As to the obstacles, I have mixed opinions. None of them were impossible. In fact there was no rope to climb and no great wall to throw myself over in military style. All of the obstacles were easily approached and seemed to readily accomodate the number of runners on course. Having no experience with obstacles, my learning curve was a steep uphill line. I found out that trying to stay clean and dry was out of the question but intentionally throwing oneself into mud and water served no purpose either. I found the key to maintaining pace and rhythm included attacking the obstacle immediately upon arrival, rather than hanging back to size it up. Get up, get over, get through, and get running as quickly as possible seemed to be a good mantra for the event. The downhill tarp slide as a memorable moment as I skidded along on my belly over rocks, lumps and bumps all concealed by the giant blue tarp. The speed of my approach saw me overshoot the end of the tarp by a good 30 ft. which meant I slid over wet mud ground without the protection of the tarp. Scrapped and a little raw I recall not being thrilled at that particular point, not to mention the impact on my middle age bladder! Thank goodness for the water being poured down the tarp. It provided excellent concealment for embarrasing mishaps. I was particularly nervous about the overhead ladder obstacle. My upper body strength was more of upper body weakness. I didn’t quite make the full stretch of the ladder but the cheering crowds and good natured fellow runners made me feel good about my efforts. In fact, throughout the run, I enjoyed not only the companionship of my BFF (we ran together but in a friendly, supportive “you can do it” but “so can I” sort of way) and my team mates as we jockeyed for position, but also the casual conversation and occasional gripping with complete strangers as we wrestled with our own physical limitations and subconscious decisions to take this challenge on in the first place. The last obstacle which was essentially the finish line, required participants to run full speed up a concave ramp, fashion after a skateboard half pipe. At the apex of your run, the participant was required to throw their arms upward in a grand gesture of complete faith. “Catcher” at the top of the half-pipe platform caught your arms and hauled you up to safety and the finish line. After watching a participant’s “catchers” miss her, I was determined not to experience the same misfortune and was sure to communicate my intentions to the “buff” volunteers at the top of the half-pipe. Success! After accepting my medal, hugging my BFF and posing for photos in the Met Con Blue winners circle, I felt completely elated, proud, exhausted and DIRTY!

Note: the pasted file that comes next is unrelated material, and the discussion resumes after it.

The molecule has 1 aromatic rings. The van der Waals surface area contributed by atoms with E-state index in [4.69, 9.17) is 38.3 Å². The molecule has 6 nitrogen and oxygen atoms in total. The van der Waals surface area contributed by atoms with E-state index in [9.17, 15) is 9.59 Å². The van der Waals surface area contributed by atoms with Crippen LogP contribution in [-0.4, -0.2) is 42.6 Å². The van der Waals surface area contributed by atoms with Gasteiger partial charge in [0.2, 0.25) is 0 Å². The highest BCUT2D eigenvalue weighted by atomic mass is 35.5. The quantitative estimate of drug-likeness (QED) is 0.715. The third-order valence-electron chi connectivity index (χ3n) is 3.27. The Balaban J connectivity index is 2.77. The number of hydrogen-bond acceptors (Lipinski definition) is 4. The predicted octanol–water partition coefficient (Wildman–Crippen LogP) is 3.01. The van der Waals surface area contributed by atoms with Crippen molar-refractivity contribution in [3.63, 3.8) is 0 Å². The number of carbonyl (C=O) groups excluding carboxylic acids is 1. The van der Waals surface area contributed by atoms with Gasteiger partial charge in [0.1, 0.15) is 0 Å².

The wrap up to the event included a small vendors area where merchandise was available for purchase (We both bought a great pair of “My Package” briefs for our supportive husbands). I would have appreciated a place to shower off and get cleaned up but instead resorted to a “sink bath” in the women’s restroom of the ski chalet. This is one area I truly hope organizers pay attention to in the future. The Blue Mountain venue provided lost of apres-run atmosphere and lots of opportunity to socialize, eat and have a bevy. I would recommend making an overnight of this event to allow full enjoyment of all Met Con Blue has to offer. Being mindful of the long drive home, I opted for a light snack and responsible enjoyment of one cold beverage.
With a finish time of 49:40 and finishing 6th in the Female 45-49 age group, I was absolutely thrilled with my accomplishment. I had risen to the challenge and knew obstacle course running would become part of my “to do” list every year. I did more trail running in the summer than I ever have before. It took no convincing to have my BFF join me in the Toronto Mud Hero event in August. Although the uphill climb at Met Con Blue is a little disheartening, the overall enjoyment of the event will draw me back in the future.